Spices have been used around the world since 1700 BCE. Even our ancient ancestors knew that food is better with a variety of color and flavors. In fact, some the earliest written records documenting the use of spices come from ancient Chinese, Egyptian and Indian cultures. Adding various spices during food preparation has been a part of the culture of cooking for decades. So, why do we shy away from using these additives in our daily cooking regimen?
Bad experiences reign
One major contributor to the hesitation of using spices may come from a bad experience. We have all had a dish where the chef was too heavy-handed on a particular spice, making the entire dish less than enjoyable. After you have tried to consume a dish with too much dill or a plate that has too much oregano, you tend to shy away from anything that led to that experience. This can include the use of spices in your own cooking.
However, one bad experience doesn’t speak for them all. Remaining aware of the lack of technique that led to the experience is key. This provides an opportunity for education that will allow you to get the most out of your spices.
Timed introduction of herbs
Adding herbs and spices at the proper time in the cooking process is key. This is perhaps almost as important as adding the correct amount of any ingredient Some herbs are fragile and delicate, such as cilantro, tarragon and basil, which will cause them to shrivel up and become non-existent by the time the dish is finished if they are introduced too early. Other spices need to be added as soon as the dish begins cooking to allow the flavors to develop and really shine through in the end result. This would be the case with rosemary, thyme and marjoram.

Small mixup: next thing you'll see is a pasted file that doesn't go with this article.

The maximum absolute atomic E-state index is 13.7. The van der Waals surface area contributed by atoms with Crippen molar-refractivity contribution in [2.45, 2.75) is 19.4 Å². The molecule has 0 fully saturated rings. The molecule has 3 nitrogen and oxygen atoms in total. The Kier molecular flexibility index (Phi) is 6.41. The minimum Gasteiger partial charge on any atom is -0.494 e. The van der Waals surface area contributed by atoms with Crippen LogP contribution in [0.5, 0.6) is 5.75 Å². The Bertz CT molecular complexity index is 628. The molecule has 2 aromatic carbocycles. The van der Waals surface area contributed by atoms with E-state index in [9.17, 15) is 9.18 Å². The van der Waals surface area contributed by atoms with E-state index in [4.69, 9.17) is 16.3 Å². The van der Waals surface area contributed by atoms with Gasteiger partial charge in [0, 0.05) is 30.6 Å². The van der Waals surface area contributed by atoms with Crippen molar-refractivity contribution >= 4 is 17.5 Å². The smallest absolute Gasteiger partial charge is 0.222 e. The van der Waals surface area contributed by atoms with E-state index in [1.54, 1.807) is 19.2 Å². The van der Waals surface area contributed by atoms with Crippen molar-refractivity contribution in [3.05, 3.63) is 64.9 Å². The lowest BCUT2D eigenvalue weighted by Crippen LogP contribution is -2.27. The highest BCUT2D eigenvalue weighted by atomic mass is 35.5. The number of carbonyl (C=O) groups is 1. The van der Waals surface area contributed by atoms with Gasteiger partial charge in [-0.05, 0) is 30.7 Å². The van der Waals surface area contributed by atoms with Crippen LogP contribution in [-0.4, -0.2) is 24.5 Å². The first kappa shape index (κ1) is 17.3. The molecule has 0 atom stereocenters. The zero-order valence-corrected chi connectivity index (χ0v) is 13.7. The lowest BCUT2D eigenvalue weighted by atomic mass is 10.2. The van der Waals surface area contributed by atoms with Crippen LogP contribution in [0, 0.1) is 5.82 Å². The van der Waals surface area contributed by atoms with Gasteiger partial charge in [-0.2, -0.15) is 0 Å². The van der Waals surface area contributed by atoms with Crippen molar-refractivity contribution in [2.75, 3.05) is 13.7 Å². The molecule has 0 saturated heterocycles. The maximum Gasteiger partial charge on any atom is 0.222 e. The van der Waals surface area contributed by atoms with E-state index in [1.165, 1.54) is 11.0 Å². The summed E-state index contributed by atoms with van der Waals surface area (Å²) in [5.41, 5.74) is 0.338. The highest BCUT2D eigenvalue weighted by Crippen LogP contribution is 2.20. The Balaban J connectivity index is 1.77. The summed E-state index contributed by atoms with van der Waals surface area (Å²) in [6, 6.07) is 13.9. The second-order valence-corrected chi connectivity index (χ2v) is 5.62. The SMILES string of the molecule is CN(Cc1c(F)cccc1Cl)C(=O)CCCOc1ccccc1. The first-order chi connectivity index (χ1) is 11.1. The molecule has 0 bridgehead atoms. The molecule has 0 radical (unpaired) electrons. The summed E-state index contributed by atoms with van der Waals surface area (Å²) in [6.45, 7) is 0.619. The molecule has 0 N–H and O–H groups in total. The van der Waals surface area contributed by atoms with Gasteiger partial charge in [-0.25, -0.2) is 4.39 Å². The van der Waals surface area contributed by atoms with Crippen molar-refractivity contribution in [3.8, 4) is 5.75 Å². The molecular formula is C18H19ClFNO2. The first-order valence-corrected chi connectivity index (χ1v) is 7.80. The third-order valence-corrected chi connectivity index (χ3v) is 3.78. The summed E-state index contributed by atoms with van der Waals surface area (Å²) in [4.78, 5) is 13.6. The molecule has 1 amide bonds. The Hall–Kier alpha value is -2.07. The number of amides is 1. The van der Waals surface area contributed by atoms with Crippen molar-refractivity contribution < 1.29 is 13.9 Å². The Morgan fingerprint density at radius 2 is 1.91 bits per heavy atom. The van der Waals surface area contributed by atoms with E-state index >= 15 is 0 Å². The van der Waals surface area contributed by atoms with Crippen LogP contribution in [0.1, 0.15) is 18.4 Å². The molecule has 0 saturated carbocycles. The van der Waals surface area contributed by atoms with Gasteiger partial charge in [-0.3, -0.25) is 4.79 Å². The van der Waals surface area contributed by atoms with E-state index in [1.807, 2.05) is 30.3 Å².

Replace salt with acid
Many gourmet dishes rely on a healthy dose of salt to incorporate “flavor” and develop a comforting taste. However, flavor can still be developed, if not even more so, without the extensive use of salt. Replacing a partial amount of salt with an acid, like lemon juice or vinegar, can help develop the flavor in your dish. Acids compete with bitter compounds, which can result in brighter flavors from other herbs and spices that have been incorporated. Even a small amount, like 1/8 teaspoon, can go a long way.
Season cold foods better
Not all food temperatures are treated as equals when it comes to prepping food with herbs and spices. Chilling foods actually results in a duller flavor and aroma, so prepping colder foods with more spices than usual is recommended. To keep from overdoing the addition of spices and herbs, add a bit of salt initially and then check for taste again right before cooking. If necessary, add more spice at this time. You can thank us later.
Adjust spices accordingly
Despite your initial efforts to season a dish properly, many elements can make your cooking go awry. While adding too much sugar or spice to a dish can’t be reversed, other spice-wielding mistakes can be corrected. One overpowering ingredient can often be masked by a different ingredient that is opposite in flavor. In addition, account for reduction when cooking, as it can add a salty flavor that can become too much if salt has already been generously added.
Add some umami
Often described as an illusive flavor that brings a dish together and gives it that extra edge, umami can be introduced through certain additives. Soy sauce, Worcestershire sauce and anchovies contain high levels of glutamates, which can do the trick.